Officials at Mendota's City Hall aren't the only uneasy ones. Steve Malanca, general manager at Thomason Tractor in Firebaugh, said farmers have already told him that digging deeper wells and buying irrigation water are higher priorities in 2014 than investing in new farm equipment from him. With reduced work in the fields, Malanca said it's clear he will have to lay off some of his 49 employees.The ripple effect of drought extends to the trucking companies that haul crops, tire companies that outfit the big rigs and fuel suppliers who provide diesel, he said. Employees at John Deere world headquarters in Moline, Ill., will feel repercussions from drought in California, the biggest agricultural producer, he said. So will the businesses that make cardboard boxes to hold cantaloupes and the wooden pallets for stacking the boxes, Malanca said. The list goes on.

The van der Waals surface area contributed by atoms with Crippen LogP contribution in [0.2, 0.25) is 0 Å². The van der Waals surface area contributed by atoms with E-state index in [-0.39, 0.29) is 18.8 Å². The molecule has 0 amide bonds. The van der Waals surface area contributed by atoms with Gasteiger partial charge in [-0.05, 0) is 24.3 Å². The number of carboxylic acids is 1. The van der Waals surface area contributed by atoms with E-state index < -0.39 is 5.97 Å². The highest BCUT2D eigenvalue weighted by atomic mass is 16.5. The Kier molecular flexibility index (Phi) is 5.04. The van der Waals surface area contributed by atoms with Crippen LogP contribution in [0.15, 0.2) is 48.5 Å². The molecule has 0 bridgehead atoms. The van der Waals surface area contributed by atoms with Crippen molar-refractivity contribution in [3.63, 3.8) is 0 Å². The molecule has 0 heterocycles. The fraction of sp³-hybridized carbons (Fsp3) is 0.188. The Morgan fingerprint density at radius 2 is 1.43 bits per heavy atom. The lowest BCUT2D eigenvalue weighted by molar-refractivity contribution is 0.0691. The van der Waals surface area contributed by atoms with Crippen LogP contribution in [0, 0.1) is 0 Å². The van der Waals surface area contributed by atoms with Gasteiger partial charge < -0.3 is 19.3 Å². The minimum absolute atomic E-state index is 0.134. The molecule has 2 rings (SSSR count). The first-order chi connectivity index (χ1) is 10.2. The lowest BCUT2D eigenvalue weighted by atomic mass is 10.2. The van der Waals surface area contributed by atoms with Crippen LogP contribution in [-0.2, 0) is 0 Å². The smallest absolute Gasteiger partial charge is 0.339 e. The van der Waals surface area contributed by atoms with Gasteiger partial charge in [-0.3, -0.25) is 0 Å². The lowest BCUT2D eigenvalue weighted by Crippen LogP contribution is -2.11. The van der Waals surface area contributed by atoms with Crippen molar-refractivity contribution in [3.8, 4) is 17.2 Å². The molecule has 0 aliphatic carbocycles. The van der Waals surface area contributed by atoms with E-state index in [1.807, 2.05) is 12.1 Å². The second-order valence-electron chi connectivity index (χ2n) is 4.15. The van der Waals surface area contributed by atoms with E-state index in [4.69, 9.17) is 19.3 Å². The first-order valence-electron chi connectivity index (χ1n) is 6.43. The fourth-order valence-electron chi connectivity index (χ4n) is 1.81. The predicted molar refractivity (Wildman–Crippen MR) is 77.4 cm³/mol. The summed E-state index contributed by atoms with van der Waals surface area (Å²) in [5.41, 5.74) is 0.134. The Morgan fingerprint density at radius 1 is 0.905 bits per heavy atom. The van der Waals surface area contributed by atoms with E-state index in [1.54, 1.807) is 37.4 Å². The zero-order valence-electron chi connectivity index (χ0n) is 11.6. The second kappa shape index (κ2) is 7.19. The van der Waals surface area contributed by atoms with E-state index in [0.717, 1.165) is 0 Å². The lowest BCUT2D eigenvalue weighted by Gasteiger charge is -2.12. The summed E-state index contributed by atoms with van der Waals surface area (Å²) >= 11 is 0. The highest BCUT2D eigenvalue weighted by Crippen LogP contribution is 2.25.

California farmers brace for drought, unemployment
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